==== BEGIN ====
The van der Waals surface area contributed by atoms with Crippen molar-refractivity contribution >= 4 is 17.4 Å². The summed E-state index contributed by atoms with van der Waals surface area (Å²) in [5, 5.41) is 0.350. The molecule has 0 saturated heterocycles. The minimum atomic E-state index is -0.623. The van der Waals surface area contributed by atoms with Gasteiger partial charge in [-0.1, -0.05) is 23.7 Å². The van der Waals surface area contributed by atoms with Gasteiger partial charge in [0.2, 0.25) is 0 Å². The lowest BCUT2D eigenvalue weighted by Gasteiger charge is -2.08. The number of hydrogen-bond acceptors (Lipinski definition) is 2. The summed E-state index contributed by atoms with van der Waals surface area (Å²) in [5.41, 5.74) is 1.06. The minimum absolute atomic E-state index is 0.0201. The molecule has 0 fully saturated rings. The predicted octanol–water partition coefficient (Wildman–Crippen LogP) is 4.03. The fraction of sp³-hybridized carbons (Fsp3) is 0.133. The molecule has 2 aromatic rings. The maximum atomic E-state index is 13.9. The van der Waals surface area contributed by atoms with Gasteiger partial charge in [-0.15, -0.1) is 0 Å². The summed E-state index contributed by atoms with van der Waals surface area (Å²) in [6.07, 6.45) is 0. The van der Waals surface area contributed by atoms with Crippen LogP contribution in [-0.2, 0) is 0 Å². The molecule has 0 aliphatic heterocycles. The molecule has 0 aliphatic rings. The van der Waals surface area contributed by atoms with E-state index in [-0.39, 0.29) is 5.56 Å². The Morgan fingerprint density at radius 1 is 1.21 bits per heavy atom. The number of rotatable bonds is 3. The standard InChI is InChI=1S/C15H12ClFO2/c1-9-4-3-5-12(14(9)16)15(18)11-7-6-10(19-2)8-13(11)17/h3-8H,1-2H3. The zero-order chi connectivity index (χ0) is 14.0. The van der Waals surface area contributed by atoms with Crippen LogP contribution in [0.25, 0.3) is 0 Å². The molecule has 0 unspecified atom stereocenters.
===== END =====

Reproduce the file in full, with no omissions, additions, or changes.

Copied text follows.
The van der Waals surface area contributed by atoms with Crippen molar-refractivity contribution >= 4 is 17.4 Å². The summed E-state index contributed by atoms with van der Waals surface area (Å²) in [5, 5.41) is 0.350. The molecule has 0 saturated heterocycles. The minimum atomic E-state index is -0.623. The van der Waals surface area contributed by atoms with Gasteiger partial charge in [-0.1, -0.05) is 23.7 Å². The van der Waals surface area contributed by atoms with Gasteiger partial charge in [0.2, 0.25) is 0 Å². The lowest BCUT2D eigenvalue weighted by Gasteiger charge is -2.08. The number of hydrogen-bond acceptors (Lipinski definition) is 2. The summed E-state index contributed by atoms with van der Waals surface area (Å²) in [5.41, 5.74) is 1.06. The minimum absolute atomic E-state index is 0.0201. The molecule has 0 fully saturated rings. The predicted octanol–water partition coefficient (Wildman–Crippen LogP) is 4.03. The fraction of sp³-hybridized carbons (Fsp3) is 0.133. The molecule has 2 aromatic rings. The maximum atomic E-state index is 13.9. The van der Waals surface area contributed by atoms with Gasteiger partial charge in [-0.15, -0.1) is 0 Å². The summed E-state index contributed by atoms with van der Waals surface area (Å²) in [6.07, 6.45) is 0. The van der Waals surface area contributed by atoms with Crippen LogP contribution in [-0.2, 0) is 0 Å². The molecule has 0 aliphatic heterocycles. The molecule has 0 aliphatic rings. The van der Waals surface area contributed by atoms with E-state index in [-0.39, 0.29) is 5.56 Å². The Morgan fingerprint density at radius 1 is 1.21 bits per heavy atom. The number of rotatable bonds is 3. The standard InChI is InChI=1S/C15H12ClFO2/c1-9-4-3-5-12(14(9)16)15(18)11-7-6-10(19-2)8-13(11)17/h3-8H,1-2H3. The zero-order chi connectivity index (χ0) is 14.0. The van der Waals surface area contributed by atoms with Crippen LogP contribution in [0.25, 0.3) is 0 Å². The molecule has 0 unspecified atom stereocenters.